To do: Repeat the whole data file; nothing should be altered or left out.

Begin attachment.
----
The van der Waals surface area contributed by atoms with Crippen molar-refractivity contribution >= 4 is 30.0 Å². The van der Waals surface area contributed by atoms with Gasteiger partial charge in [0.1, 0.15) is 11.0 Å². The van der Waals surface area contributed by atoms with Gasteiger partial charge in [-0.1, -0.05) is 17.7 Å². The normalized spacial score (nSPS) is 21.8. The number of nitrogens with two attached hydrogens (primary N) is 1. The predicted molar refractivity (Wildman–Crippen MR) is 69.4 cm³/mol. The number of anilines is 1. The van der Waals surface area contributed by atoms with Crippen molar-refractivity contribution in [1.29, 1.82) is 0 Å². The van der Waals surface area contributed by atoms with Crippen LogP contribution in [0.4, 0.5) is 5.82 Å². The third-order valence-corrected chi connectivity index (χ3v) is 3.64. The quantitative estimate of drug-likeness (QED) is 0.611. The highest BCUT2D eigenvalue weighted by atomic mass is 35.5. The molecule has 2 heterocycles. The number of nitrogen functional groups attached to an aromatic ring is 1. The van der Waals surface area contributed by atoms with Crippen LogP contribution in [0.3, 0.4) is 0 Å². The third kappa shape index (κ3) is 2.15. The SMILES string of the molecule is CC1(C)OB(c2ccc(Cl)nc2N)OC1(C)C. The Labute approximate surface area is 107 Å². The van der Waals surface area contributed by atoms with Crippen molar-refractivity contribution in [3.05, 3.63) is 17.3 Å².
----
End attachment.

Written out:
The van der Waals surface area contributed by atoms with Crippen molar-refractivity contribution >= 4 is 30.0 Å². The van der Waals surface area contributed by atoms with Gasteiger partial charge in [0.1, 0.15) is 11.0 Å². The van der Waals surface area contributed by atoms with Gasteiger partial charge in [-0.1, -0.05) is 17.7 Å². The normalized spacial score (nSPS) is 21.8. The number of nitrogens with two attached hydrogens (primary N) is 1. The predicted molar refractivity (Wildman–Crippen MR) is 69.4 cm³/mol. The number of anilines is 1. The van der Waals surface area contributed by atoms with Crippen molar-refractivity contribution in [1.29, 1.82) is 0 Å². The van der Waals surface area contributed by atoms with Crippen LogP contribution in [0.4, 0.5) is 5.82 Å². The third-order valence-corrected chi connectivity index (χ3v) is 3.64. The quantitative estimate of drug-likeness (QED) is 0.611. The highest BCUT2D eigenvalue weighted by atomic mass is 35.5. The molecule has 2 heterocycles. The number of nitrogen functional groups attached to an aromatic ring is 1. The van der Waals surface area contributed by atoms with Crippen LogP contribution in [0.3, 0.4) is 0 Å². The third kappa shape index (κ3) is 2.15. The SMILES string of the molecule is CC1(C)OB(c2ccc(Cl)nc2N)OC1(C)C. The Labute approximate surface area is 107 Å². The van der Waals surface area contributed by atoms with Crippen molar-refractivity contribution in [3.05, 3.63) is 17.3 Å².